Much commentary that I have seen and heard–that which has even referred to the congressional result, that is–has lamented the supposedly difficult “governability” that Mexico is in for. I have to put the word, “governability,” in quotation marks for two reasons. One, I never know precisely what the concept is supposed to mean, and two, whatever it might mean, it appears to imply a bias in favor of the president. That is, a situation of “low governability” is loosely defined as one in which the president lacks the ability to assure passage of his policy proposals, as though it were completely natural that such proposals should pass. The Fox years have been described as years of “deadlock” in numerous quarters. But, of course, the very nature of presidential democracy is that there are two elected branches (with one of them, as in Mexico, divided into two chambers). If the president has been unable to win a majority in the legislature for his party, we should have no expectation that his proposals should pass, at least not without compromise and alteration. That’s democracy.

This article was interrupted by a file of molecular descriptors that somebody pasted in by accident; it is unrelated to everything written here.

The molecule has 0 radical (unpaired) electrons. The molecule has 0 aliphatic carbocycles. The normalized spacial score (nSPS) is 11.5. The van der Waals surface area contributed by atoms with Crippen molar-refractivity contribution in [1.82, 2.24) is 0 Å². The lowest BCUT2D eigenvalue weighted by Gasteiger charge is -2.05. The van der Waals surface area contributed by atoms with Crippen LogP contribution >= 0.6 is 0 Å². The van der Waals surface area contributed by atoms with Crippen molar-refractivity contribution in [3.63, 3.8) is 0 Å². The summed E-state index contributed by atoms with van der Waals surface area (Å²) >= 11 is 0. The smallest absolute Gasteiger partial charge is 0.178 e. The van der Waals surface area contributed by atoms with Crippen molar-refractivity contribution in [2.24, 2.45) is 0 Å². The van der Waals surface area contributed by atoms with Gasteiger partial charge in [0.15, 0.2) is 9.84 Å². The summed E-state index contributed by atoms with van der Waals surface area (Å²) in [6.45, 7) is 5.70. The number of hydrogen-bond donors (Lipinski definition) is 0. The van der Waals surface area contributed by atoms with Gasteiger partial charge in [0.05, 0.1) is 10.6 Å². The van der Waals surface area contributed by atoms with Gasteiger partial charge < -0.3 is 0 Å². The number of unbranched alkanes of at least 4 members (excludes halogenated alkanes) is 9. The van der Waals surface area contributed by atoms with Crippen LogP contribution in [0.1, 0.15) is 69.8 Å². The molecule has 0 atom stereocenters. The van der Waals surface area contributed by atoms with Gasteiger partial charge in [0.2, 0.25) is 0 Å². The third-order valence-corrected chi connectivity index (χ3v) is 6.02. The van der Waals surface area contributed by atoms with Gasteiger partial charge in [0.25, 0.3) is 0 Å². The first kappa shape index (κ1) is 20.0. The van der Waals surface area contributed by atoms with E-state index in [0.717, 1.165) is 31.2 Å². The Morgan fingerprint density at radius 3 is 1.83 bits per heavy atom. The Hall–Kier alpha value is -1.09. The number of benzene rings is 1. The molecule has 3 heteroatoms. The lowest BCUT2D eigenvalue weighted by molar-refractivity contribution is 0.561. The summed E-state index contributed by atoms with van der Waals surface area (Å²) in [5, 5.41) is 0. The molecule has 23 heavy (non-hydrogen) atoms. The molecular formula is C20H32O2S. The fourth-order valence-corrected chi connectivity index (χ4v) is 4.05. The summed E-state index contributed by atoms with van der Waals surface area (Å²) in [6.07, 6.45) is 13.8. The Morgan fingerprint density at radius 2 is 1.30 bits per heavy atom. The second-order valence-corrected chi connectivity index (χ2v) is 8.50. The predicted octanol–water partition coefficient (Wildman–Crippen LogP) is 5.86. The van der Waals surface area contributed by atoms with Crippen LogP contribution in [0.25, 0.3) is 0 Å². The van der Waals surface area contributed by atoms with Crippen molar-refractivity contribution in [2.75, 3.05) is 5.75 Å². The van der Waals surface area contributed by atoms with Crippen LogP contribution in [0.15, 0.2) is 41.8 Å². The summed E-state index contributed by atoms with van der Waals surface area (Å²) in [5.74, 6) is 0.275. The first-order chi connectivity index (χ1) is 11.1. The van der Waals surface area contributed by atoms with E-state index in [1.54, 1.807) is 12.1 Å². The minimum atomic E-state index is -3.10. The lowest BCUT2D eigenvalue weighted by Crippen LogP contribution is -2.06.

So, how would a CalderÃ³n presidency compare with that of Fox, based on the performance of the president’s party in congress? Pretty well, we can expect.
Consider that in 2000, the PAN-led coalition managed 223 seats. Superficially, this looks like a stronger position than the PAN will find for itself in the new congress. However, that coalition included the PVEM (green party), which was an unreliable ally and later aligned itself with the PRI. Moreover, the PRI itself had 209 seats. In the Senate, the situation was worse for Fox, as the PRI held the plurality (44 to 41).
So, after the 2000 election, the PRI and PAN were close in seats in both chambers. The PRI could make the calculation that it was likely to make a comeback. Indeed it did, in the 2003 midterm deputies election, increasing its total to 223 against only 155 for the PAN. The PRD was a distant third in both the 2000 and 2003 elections, but its best known national officeholder, Mexico City mayor LÃ³pez Obrador, was considered the front-running presidential contender for 2006 throughout most of Fox’s term. The expectation that it would win the next presidential contest put the PRD in little mood to help Fox and his party. There was little incentive for either major opposition party to work to help Fox succeed, because both parties expected to improve their electoral position in the near future. Helping the PAN and Fox could only hurt their own cause.